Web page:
At this moment, if A is reduced to 3, the curve will become a red line. The parameters for this curve are: A = 3, D = 19,022.

Comparing the red and black curves, it is clear that the black curve has a higher proportion of approaching straight lines, which is the core function of A. The larger the A value, the more liquidity near the price of 1. The A value of the black curve (10) is higher than that of the red curve (3). Similarly, the liquidity in the range away from the price of 1 is greater for the red curve than the black curve.

At the time of the Twitter poll, DAI was somewhat unanchored. If the red curve with a lower A value is used, it can provide more liquidity than the black curve with a higher A value. This is also the reason why Michael wants to adjust A, as he hopes the pool can capture more fees.

Let’s go back to the changes brought about by reducing A to 3. At that moment, the quantities of the two tokens in the pool did not change, but the D value did change. In addition, it can be seen from the graph that the slope of the tangent line at the current point has changed, and the shape of the curve has also changed.

Next, let’s explore these changes in more detail. The changes in the slope of the tangent line and the shape of the curve will be more intuitive from a different perspective. The change in the D value involves the topic of pool profit and loss evaluation.

Changes After Adjusting the A value from the Perspective of Order Book

The Curve pool can be understood from the perspective of the order book. For a single pool, different A and D parameters correspond to different distributions of order quantities at all price points, and all orders are interconnected and exist as a whole.

In the previous case, when A dropped from 10 to 3, it can be understood as all orders making a comprehensive adjustment, transforming from a set of black orders to a set of red orders.

Let’s start with some basic explanations of the above graph.

The horizontal axis represents the price. 1.00 represents 1 X_token = [1.00 ~ 1.01) Y_token, 1.01 represents 1 X_token = [1.01 ~ 1.02) Y_token, and so on. To save space, I have omitted the orders with prices < 1.00.

The vertical axis represents the quantity of Y_token (i.e., buy orders for X_token). The black part does not have data in the range where the price is > 1.36. This is because the current price on the black curve is 1.36, and > 1.36 means higher-priced sell orders for X_token. This graph only examines the part of the buy orders using Y_token, so there is no data for the part > 1.36.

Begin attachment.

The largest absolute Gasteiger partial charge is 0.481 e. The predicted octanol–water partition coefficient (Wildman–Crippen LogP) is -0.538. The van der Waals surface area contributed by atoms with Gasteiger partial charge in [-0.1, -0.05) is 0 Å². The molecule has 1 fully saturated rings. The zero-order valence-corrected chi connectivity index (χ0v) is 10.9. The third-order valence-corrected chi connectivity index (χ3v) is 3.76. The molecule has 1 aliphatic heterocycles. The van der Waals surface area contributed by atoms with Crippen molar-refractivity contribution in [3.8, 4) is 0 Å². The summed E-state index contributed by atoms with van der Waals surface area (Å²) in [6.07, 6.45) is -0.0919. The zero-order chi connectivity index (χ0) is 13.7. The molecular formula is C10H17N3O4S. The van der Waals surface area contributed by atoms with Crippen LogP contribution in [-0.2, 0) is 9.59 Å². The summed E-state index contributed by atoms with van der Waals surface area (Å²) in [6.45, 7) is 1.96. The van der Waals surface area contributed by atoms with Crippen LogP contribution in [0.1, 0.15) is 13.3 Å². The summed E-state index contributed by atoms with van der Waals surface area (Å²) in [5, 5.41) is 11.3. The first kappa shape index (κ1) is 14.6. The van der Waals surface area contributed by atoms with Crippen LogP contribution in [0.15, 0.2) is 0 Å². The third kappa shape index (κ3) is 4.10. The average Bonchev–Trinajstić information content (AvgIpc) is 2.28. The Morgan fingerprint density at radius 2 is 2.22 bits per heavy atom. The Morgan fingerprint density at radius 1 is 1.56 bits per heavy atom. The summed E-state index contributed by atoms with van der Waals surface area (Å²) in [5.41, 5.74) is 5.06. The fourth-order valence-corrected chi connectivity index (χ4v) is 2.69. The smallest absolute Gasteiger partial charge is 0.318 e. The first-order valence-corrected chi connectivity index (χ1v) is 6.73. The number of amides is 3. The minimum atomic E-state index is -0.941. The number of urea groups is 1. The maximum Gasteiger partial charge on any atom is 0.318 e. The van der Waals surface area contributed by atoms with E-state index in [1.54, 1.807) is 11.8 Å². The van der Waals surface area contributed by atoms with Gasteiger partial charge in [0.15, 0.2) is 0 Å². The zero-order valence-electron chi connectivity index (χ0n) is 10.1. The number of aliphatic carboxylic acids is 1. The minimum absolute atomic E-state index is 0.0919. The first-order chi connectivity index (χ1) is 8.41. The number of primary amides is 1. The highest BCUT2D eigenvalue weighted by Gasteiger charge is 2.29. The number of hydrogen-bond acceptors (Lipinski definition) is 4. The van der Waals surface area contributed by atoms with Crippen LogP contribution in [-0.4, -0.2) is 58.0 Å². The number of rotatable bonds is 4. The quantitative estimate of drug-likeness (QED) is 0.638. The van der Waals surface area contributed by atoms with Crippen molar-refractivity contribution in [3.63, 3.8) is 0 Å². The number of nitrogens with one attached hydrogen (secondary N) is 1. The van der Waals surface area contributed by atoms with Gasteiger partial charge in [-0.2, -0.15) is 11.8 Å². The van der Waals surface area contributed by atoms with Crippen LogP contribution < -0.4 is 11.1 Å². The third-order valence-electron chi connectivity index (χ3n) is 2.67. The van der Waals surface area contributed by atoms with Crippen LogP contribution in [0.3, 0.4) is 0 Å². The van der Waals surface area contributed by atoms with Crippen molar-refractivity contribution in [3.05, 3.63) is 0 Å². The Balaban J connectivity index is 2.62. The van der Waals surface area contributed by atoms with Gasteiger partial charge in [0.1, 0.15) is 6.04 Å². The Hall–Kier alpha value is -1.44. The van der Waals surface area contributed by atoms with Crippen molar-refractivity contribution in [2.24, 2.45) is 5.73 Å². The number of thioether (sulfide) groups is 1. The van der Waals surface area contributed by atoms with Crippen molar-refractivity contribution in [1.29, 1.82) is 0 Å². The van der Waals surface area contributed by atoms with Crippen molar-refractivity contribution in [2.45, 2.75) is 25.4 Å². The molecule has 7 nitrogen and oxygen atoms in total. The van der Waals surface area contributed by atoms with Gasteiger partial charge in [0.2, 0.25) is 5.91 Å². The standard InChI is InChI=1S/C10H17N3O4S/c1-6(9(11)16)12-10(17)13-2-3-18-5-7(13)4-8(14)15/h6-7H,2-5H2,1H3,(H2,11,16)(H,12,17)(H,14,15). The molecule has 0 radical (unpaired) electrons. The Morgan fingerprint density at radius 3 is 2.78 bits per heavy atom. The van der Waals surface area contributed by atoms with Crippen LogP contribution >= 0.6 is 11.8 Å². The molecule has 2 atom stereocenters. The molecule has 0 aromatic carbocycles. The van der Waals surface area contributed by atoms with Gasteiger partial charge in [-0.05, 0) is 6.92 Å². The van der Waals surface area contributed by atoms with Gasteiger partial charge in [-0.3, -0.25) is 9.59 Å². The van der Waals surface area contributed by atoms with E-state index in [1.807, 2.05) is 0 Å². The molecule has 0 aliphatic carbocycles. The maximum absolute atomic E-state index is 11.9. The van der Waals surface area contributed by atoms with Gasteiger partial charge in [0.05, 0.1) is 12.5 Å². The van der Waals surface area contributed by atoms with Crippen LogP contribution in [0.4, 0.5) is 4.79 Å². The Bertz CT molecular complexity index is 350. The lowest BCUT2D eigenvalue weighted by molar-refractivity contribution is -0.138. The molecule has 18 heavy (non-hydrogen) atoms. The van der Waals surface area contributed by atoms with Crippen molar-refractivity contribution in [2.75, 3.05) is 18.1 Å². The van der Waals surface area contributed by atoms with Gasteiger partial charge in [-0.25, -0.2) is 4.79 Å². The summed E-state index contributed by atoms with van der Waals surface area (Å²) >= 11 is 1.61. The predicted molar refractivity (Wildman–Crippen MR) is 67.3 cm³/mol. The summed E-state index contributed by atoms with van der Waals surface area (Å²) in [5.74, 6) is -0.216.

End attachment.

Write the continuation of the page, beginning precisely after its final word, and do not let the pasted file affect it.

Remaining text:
We look at the contrast between black and red. First, the current price has changed, corresponding to the change in the slope of the tangent line mentioned in the previous section. After adjustment A, the current price instantly changed to 1.92, and the red part extended to 1.92. In other words, a certain amount of Y_token was placed in batches within the price range of 1.36-1.92 to buy X_token.

This is actually a strange change. The current price of a DEX has changed without any Swap. We can immediately think that this will form a price difference with the market price, and we assume that arbitrageurs will instantly intervene to bring the price down to 1.36.

In addition, it can be seen that the number of orders at each price point from 1.00 to 1.36 is different, and overall, there are more orders at higher prices. This corresponds to the change in the shape of the curve mentioned in the previous section.

Profit and Loss from Adjustment A – The Most Direct Calculation Method

Michael’s suggestion mentioned that reducing the parameters of Compound Pool A would result in some losses (‘Wipe One Day’s Profits’). Before discussing the mathematical relationship behind it, it is necessary to define the “loss/profit” clearly.

According to the most direct idea, defining profit and loss is simple. Convert the values of both tokens into U or either one (X_token or Y_token), from two dimensions to one dimension, and then compare the total value before and after adjustment A. This is also what Michael mentioned as ‘With Impermanent Loss’.

Let’s briefly discuss this notion of profit and loss. For simplicity, let’s assume the transaction fee is 0.

Based on the example we have been using, after adjustment A, the instantaneous price of X_token becomes higher, and arbitrageurs intervene to bring the price back to the price before adjustment A, which will result in losses. The reason is simple. As mentioned in the previous section, after adjustment A, many abnormal buy orders for X_token were placed at prices higher than the market price, and these abnormal buy orders were taken by arbitrageurs, which will inevitably lead to losses.

It will be clearer from the chart.